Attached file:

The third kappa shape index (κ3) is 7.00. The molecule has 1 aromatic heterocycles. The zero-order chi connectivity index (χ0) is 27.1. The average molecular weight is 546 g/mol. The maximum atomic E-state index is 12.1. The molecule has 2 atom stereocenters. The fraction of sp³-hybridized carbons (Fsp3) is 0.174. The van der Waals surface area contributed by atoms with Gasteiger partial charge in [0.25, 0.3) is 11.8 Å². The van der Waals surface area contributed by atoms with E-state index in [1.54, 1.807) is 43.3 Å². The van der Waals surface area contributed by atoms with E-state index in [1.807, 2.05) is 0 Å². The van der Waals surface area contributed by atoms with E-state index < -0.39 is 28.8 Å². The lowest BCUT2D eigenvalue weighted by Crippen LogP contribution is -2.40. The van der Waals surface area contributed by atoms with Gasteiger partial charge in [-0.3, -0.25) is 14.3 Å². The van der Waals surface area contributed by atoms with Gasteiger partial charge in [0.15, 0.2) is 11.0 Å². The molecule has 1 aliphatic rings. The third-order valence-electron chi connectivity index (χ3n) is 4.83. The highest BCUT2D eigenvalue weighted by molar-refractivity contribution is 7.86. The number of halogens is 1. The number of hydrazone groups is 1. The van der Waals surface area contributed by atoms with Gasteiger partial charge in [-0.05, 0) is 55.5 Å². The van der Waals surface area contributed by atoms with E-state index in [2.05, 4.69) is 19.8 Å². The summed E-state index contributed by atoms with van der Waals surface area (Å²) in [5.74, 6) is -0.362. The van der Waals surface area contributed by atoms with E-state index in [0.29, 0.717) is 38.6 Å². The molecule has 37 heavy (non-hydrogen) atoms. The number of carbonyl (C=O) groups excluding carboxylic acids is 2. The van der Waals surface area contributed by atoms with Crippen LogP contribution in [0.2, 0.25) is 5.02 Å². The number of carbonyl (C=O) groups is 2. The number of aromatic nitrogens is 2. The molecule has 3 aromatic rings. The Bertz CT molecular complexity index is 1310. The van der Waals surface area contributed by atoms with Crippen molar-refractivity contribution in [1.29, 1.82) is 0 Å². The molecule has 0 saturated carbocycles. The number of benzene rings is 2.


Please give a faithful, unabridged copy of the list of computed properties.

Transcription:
The third kappa shape index (κ3) is 7.00. The molecule has 1 aromatic heterocycles. The zero-order chi connectivity index (χ0) is 27.1. The average molecular weight is 546 g/mol. The maximum atomic E-state index is 12.1. The molecule has 2 atom stereocenters. The fraction of sp³-hybridized carbons (Fsp3) is 0.174. The van der Waals surface area contributed by atoms with Gasteiger partial charge in [0.25, 0.3) is 11.8 Å². The van der Waals surface area contributed by atoms with E-state index in [1.54, 1.807) is 43.3 Å². The van der Waals surface area contributed by atoms with E-state index in [1.807, 2.05) is 0 Å². The van der Waals surface area contributed by atoms with E-state index < -0.39 is 28.8 Å². The lowest BCUT2D eigenvalue weighted by Crippen LogP contribution is -2.40. The van der Waals surface area contributed by atoms with Gasteiger partial charge in [-0.3, -0.25) is 14.3 Å². The van der Waals surface area contributed by atoms with Gasteiger partial charge in [0.15, 0.2) is 11.0 Å². The molecule has 1 aliphatic rings. The third-order valence-electron chi connectivity index (χ3n) is 4.83. The highest BCUT2D eigenvalue weighted by molar-refractivity contribution is 7.86. The number of halogens is 1. The number of hydrazone groups is 1. The van der Waals surface area contributed by atoms with Gasteiger partial charge in [-0.05, 0) is 55.5 Å². The van der Waals surface area contributed by atoms with E-state index in [2.05, 4.69) is 19.8 Å². The summed E-state index contributed by atoms with van der Waals surface area (Å²) in [5.74, 6) is -0.362. The van der Waals surface area contributed by atoms with E-state index in [0.29, 0.717) is 38.6 Å². The molecule has 37 heavy (non-hydrogen) atoms. The number of carbonyl (C=O) groups excluding carboxylic acids is 2. The van der Waals surface area contributed by atoms with Crippen LogP contribution in [0.2, 0.25) is 5.02 Å². The number of carbonyl (C=O) groups is 2. The number of aromatic nitrogens is 2. The molecule has 3 aromatic rings. The Bertz CT molecular complexity index is 1310. The van der Waals surface area contributed by atoms with Crippen molar-refractivity contribution in [1.29, 1.82) is 0 Å². The molecule has 0 saturated carbocycles. The number of benzene rings is 2.